Islam, Toleration, and Terror

There may be a problem with our tolerationist stance towards Islam. It is rooted in our intellectual strategy for dealing with Al Qaeda, who claimed authority on the basis of interpretation of scripture–it was a “rabbinical” authority. But one man’s fatwa is another man’s intemperate, misguided bullshit. Since many Muslims simply ignore the claims of religious accuracy offered by such groups (which can be either Shia or Sunni), our stance, which was that this is an interpretation of Islam, not Islam itself, was a powerful one.

But ISIS does change the equation in a way that Western liberals have not quite caught up with. ISIS does not claim to be interpreting scripture and tradition more accurately than other, more temperate interpreters; ISIS claims to be the Caliphate. That is, they claim their leadership has immediate religious authority, and that it is simply all Muslims’ duty to obey it directly, whatever it demands. There’s no room for interpretive controversy here. You either accept that they are the Caliphate or not.

The problem that this poses is that we can’t contest the claim by saying that they don’t represent the real ethos of Islam because whether they do or not is actually religiously irrelevant. You can only contest it by saying that (Sunni) Islam is false, and no one is ever the Caliph, or by saying that Abu Bakr al-Baghdadi is not himself the Caliph, though perhaps someone else someday could be; in other words, by asserting a contrary religious claim. You see, subsuming a group under tolerationist separation of church and state is made awkward when the group itself does not accept the very idea of separation of church and state. As soon as ISIS goes away, we can return to the liberal narrative, because no Muslim owes any special loyalty to any particular group or individual, absent a Caliph, and can in the meantime give their political loyalty to secular Western states as needed. But ISIS has not yet gone away. (And to say that this whole topic is unimportant because so few people accept that al-Baghdadi is the Caliph is to misunderstand the nature of the problem; “33% of young British Muslims expressed a desire to see the resurrection of a world-wide caliphate.”)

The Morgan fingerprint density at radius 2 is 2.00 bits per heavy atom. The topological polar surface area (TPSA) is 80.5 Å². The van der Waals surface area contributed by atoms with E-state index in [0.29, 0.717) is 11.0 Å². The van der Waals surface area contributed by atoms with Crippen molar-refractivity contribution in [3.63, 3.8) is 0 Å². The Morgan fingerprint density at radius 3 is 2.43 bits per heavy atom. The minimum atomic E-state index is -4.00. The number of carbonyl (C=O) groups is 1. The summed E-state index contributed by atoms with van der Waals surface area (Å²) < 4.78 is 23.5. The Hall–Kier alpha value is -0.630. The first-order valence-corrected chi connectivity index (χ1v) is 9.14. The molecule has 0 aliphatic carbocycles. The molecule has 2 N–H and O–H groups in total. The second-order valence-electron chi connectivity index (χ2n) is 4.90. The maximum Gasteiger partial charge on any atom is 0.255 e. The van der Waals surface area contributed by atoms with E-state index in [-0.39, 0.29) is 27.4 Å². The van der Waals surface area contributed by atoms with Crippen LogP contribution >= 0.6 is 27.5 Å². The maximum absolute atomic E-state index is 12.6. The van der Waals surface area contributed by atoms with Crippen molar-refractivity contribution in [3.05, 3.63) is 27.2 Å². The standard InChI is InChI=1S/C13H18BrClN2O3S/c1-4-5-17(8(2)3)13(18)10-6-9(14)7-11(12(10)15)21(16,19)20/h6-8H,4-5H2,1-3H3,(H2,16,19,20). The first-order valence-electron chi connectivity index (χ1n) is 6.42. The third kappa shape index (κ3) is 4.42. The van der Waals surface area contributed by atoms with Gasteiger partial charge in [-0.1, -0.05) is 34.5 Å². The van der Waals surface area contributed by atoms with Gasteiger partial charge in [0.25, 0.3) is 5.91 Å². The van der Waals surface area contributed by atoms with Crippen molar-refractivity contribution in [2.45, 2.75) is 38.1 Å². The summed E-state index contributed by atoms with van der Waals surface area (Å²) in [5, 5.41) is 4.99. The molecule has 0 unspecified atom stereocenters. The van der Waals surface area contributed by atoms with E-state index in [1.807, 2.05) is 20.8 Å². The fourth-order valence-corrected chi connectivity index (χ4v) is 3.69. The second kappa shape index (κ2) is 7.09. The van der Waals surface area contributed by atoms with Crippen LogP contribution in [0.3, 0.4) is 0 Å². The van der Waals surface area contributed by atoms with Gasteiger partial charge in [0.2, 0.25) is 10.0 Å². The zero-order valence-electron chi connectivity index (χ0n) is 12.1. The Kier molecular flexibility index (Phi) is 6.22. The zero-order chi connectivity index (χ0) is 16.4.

Although a lot of Westerners are not aware of this, this problem does not arise with Shia Islam, which does not accept the idea of a Caliphate at all; as a result, all Shia religious authority is “rabbinical.” This would seem to suggest that if we are going to undertake the fool’s errand of playing the Great Game in the Middle East, we might want to rethink our attitude towards Iran, which is Shia, and thus in principle more open to reform via interpretation. Since in effect what is going on in the Middle East today is a grand Sunni versus Shia war, we might at least consider rethinking our strategy, which appears to be to be on everyone’s side, so that we are guaranteed to win… and lose, come what may.

Welcome to the clash of civilizations. The problem with trying to reconcile our own preferred liberal attitudes with framing Islamophobia as xenophobia is that it is conceptually dependent upon a religious dialogue with Islam itself which secular liberals are loathe to take seriously, being secular, and incompetent to pursue in any case. But the time has already come when saying “reasonable people can differ about what Islam requires” is inadequate. That claim itself presupposes that we are still in a world in which there is no Caliph. The claim to be the Caliphate is an ideological claim of an entirely different order, and Western liberals are forced into the awkward position of rejecting it in order to restore the status quo ante in which our tolerationist rhetoric still made sense. The ultimate source of our tolerationist ideals, John Locke, understood the problem well himself, when he said: “It is ridiculous for any one to profess himself to be a Mahometan only in his religion, but in everything else a faithful subject to a Christian magistrate, whilst at the same time he acknowledges himself bound to yield blind obedience to the Mufti of Constantinople, who himself is entirely obedient to the Ottoman Emperor and frames the feigned oracles of that religion according to his pleasure.”

For an alternate view, see my old friend Juan Cole on the same subject.